Original Research ARTICLE
Inducible Costimulator Expressing T Cells Promote Parasitic Growth During Blood Stage Plasmodium berghei ANKA Infection
- Infectious Disease Biology, Institute of Life Sciences, Bhubaneswar, India
The lethality of blood stage Plasmodium berghei ANKA (PbA) infection is associated with the expression of T-bet and production of cytokine IFN-γ. Expression of inducible costimulator (ICOS) and its downstream signaling has been shown to play a critical role in the T-bet expression and IFN-γ production. Although earlier studies have examined the role of ICOS in the control of acute blood-stage infection of Plasmodium chabaudi chabaudi AS (a non-lethal model of malaria infection), its significance in the lethal blood-stage of PbA infection remains unclear. Thus, to address the seminal role of ICOS in lethal blood-stage of PbA infection, we treated PbA-infected mice with anti-ICOS antibody and observed that these mice survived longer than their infected counterparts with significantly lower parasitemia. Anti-ICOS treatment notably depleted ICOS expressing CD4+ and CD8+ T cells with a concurrent reduction in plasma IFN-γ, which strongly indicated that ICOS expressing T cells are major IFN-γ producers. Interestingly, we observed that while ICOS expressing CD4+ and CD8+ T cells produced IFN-γ, ICOS−CD8+ T cells were also found to be producers of IFN-γ. However, we report that ICOS+CD8+ T cells were higher producers of IFN-γ than ICOS−CD8+ T cells. Moreover, correlation of ICOS expression with IFN-γ production in ICOS+IFN-γ+ T cell population (CD4+ and CD8+ T cells) suggested that ICOS and IFN-γ could positively regulate each other. Further, master transcription factor T-bet importantly involved in regulating IFN-γ production was also found to be expressed by ICOS expressing CD4+ and CD8+ T cells during PbA infection. As noted above with IFN-γ and ICOS, a positive correlation of expression of ICOS with the transcription factor T-bet suggested that both of them could regulate each other. Taken together, our results depicted the importance of ICOS expressing CD4+ and CD8+ T cells in malaria parasite growth and lethality through IFN-γ production and T-bet expression.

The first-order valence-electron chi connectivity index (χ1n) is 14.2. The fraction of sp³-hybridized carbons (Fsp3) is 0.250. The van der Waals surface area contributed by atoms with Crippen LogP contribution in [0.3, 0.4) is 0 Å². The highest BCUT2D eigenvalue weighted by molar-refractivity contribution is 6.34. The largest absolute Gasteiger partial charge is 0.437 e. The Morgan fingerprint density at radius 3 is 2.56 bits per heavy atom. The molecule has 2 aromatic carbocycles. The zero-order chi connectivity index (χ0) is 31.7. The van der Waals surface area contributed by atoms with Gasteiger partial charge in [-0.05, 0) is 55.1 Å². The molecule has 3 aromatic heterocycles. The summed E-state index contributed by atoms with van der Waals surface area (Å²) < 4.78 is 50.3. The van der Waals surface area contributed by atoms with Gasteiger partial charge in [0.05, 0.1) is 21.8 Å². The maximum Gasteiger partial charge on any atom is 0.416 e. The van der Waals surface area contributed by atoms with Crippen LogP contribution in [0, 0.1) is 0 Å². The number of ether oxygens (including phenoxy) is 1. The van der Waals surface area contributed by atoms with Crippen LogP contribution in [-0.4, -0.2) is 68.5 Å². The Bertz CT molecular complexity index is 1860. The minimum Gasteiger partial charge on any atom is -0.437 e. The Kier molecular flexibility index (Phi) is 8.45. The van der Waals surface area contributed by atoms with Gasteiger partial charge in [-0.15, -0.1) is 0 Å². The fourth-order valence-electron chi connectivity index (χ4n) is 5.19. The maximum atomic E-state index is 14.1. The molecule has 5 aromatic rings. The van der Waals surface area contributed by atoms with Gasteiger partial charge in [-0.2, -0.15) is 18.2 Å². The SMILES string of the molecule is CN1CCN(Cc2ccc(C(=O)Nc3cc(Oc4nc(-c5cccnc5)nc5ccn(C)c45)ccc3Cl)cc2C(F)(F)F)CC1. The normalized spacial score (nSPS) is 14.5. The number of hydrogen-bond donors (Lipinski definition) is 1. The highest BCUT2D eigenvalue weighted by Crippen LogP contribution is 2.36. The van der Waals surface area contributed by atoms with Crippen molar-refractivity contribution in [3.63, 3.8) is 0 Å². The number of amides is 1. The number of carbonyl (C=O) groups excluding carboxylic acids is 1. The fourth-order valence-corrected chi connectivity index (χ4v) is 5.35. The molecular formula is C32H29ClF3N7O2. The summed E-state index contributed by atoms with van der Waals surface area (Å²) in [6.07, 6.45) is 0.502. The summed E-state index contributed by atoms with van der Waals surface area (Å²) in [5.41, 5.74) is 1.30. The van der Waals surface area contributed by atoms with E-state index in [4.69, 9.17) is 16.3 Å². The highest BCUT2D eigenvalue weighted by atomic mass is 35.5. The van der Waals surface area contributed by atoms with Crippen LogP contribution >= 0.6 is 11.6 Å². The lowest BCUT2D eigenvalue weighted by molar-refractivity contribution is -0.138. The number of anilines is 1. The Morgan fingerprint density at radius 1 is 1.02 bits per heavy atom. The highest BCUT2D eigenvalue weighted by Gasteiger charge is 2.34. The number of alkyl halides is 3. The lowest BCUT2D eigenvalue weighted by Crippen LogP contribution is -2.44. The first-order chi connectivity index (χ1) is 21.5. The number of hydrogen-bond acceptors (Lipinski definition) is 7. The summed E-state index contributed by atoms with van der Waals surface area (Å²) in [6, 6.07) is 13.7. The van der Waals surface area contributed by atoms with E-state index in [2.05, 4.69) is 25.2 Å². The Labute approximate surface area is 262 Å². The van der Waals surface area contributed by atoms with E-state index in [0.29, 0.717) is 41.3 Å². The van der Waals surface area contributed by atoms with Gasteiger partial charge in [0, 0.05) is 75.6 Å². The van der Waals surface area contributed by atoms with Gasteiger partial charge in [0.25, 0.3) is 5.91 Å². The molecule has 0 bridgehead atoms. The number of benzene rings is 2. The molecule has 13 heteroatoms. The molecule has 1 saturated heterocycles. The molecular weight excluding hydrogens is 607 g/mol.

Malaria is a major cause of mortality in millions of infected individuals every year, especially children from developing countries. Among all human Plasmodium strains, infection with Plasmodium falciparum is the leading cause of death involving severity, cerebral manifestation, and multi-organ dysfunction. To some extent, murine infection of Plasmodium berghei ANKA (PbA) can be correlated to human P. falciparum infection corresponding to parasite growth, lethality, or severity and immune response (1). As human malaria studies are restricted to only clinical observations, modulation of T cell immune response in murine models can provide a better insight to ameliorate malaria pathology and vaccine design (2, 3). The role of T cells in malaria infection, however, has been controversial as studies have shown both its critical role in protection from the malaria parasite and its direct role exacerbating malaria pathogenesis. As an example, CD4+ T cells play a major role in the clearance of parasite Plasmodium chabaudi chabaudi blood stage infection (4). However, during lethal PbA infection, both CD4+ and CD8+ T cells are involved in cerebral manifestation. Moreover, depletion of both the T cells by antibodies before or during infection ameliorated pathology (5). Thus, these studies among others suggested that T cells play both protective as well as pathological roles during malaria infection.